While Old Navy shows up on the sign on the outside, notice that the supposed entrance is fake. There is no door, and that lit up "entry" apparently doesn't go to anything except possibly the inside of Bed, Bath & Beyond. The second photo shows the entrance to Bed, Bath & Beyond, which is right next to the entrance in the first photo.
Belk here inherited a store that had a bit more class than their store, but considering the proximity to the more rural areas in West Georgia, I am betting this store still does quiet well. I have a photo below of Parisian here, but it doesn't really capture this much detail.
The Sears really pays ode to its 1960's era stores with this tall chimney-like spire next to the entrance. All that's needed now it to replace the sign with their 1950's script logo in either red or blue. I seriously wonder why Sears won't go back to that.
For a store only 10 years old, the JCPenney has seen a lot of change and loneliness as its original anchor Upton's died before it got a chance to move in. The store's short run as Dekor meant the store was mostly vacant from 1999-2003.
Nothing exciting with the Dillard's here. It is just another peach-colored, loud stucco atrocity. I absolutely loathe that gaudy stucco archway. Dillard's has really improved their store design since 2005 with classy looking stores at Atlantic Station and Ashley Park.
An earlier Douglas County mall, if built, should have been constructed from 1978 and 1984 anchored originally by Davison's, Sears and Richway at a relatively small 400,000 to 500,000 square feet with mostly one level and a small two level section. The mall would have been a bit further east as well, located either on Fairburn Road (SR 92) where most of the Douglasville businesses were located at the time or on Thornton Road (SR 6) in Lithia Springs, which was the first real area of sprawl. If in Douglasville, this would have been a small city mall, while the Thornton Road mall would have functioned more as a typical suburban mall with up to 800,000 square feet. The mall would have inevitably have expanded over time and probably gained a Rich's, JCPenney and Parisian, adding up to 1,000,000 square feet. This mall also most likely would have been named something like Sweetwater Mall or New Manchester Mall and would have been built in a location to take advantage of the now-canceled but then-planned I-420. With that, Shannon would not be the eyesore it is today and this theoretical Sweetwater Mall would have been celebrating 25-30 years of wild success before any discussion of demographic change ever happened. In fact, the reason this probably did not happen is that Thornton Road did not connect into Atlanta until the early 1990's. It is really for the best it didn't, too, because the Thornton Road area is falling into decline from its peak in the 80's and the Fairburn Road retail strip is very dated now.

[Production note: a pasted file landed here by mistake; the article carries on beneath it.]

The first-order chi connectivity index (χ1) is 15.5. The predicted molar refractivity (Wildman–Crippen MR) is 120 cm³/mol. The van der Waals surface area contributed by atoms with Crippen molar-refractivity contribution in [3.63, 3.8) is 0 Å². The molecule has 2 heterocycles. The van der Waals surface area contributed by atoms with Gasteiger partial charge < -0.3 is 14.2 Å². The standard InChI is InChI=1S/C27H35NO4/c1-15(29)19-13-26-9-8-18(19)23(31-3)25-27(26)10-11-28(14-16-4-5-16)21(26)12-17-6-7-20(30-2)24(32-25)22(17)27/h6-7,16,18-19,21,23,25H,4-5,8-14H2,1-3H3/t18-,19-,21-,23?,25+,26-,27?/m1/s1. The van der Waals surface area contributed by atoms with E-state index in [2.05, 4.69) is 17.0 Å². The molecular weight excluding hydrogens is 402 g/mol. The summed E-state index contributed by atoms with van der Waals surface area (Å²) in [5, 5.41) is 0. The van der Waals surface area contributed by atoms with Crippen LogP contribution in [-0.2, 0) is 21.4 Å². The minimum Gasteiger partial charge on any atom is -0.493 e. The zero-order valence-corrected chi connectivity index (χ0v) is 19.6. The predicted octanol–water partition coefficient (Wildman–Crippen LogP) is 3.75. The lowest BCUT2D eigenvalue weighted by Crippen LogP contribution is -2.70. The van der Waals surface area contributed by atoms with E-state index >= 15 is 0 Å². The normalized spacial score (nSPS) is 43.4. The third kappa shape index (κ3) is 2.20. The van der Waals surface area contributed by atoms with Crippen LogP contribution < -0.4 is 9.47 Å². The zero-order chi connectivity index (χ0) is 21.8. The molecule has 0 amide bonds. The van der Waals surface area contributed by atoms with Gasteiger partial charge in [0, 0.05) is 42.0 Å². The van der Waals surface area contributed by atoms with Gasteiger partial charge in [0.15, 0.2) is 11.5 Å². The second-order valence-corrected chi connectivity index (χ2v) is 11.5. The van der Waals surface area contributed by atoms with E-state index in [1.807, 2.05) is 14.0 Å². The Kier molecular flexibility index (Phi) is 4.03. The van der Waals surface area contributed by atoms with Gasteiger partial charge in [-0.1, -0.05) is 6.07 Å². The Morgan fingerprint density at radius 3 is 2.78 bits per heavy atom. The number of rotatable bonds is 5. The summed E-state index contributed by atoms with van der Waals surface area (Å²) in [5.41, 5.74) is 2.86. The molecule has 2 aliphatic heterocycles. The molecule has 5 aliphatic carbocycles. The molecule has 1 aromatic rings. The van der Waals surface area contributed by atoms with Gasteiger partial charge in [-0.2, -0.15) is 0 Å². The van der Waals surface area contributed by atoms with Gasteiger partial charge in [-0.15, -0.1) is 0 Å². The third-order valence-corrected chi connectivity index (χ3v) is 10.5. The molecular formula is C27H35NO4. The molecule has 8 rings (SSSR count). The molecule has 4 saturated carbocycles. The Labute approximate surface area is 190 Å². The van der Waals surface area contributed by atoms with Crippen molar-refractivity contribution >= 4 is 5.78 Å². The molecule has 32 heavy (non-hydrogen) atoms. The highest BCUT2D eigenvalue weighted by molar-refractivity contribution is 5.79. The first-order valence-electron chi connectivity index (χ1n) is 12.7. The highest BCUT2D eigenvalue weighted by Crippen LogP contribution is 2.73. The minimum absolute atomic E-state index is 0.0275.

I bet some of you might be saying, "Screw the boring 90's mall. They all look the same, I just came here to look at your freaking Rich's photos". Well, you have not been disappointed here. Here is Rich's-Macy's: yes a brand new Rich's-Macy's, which was the latest one to open in Georgia when it tacked on in 2004. What's amazing is how they genuinely made it look like it was permanent down to the door plaques. They really did not want us to know the truth about what was happening to Rich's.
Dreams of what could have been aside, this photo essay shows a mall in its prime. This is an example of a recently built successful mall in the city and one of the three newest in the city. While Douglasville has never been one of my favorite sides of the city, it is an interesting area with potential and pretty scenic for the Atlanta area. In fact, the area has many outdoor recreation opportunities nearby at Sweetwater Creek and has a distinctly and surprisingly mountainous topography compared to most of the area. Also, not far away is Six Flags over Georgia, and Douglas County is more convenient to Atlanta proper than any other suburban locales. I hope that others in the adjacent areas will realize that this mall looks to be a decent mall comparable to the other popular suburban malls in the city before they take off to overrated Town Center or the latest outdoor mall complex featuring far fewer stores.
Closing out this post is a look at a dusky shot of Parisian, which opened with the mall. You have to admit that teal sign was a pretty sign, and it matches the metal awning underneath. Belk in the Parisian locations reminds me of a small town country guy who started up a successful business trying to fit into the elite social circles, and it shows with the fact that the teal awning does not match that colorless Belk sign. At least they are not pretending to be something they're not like Macy's.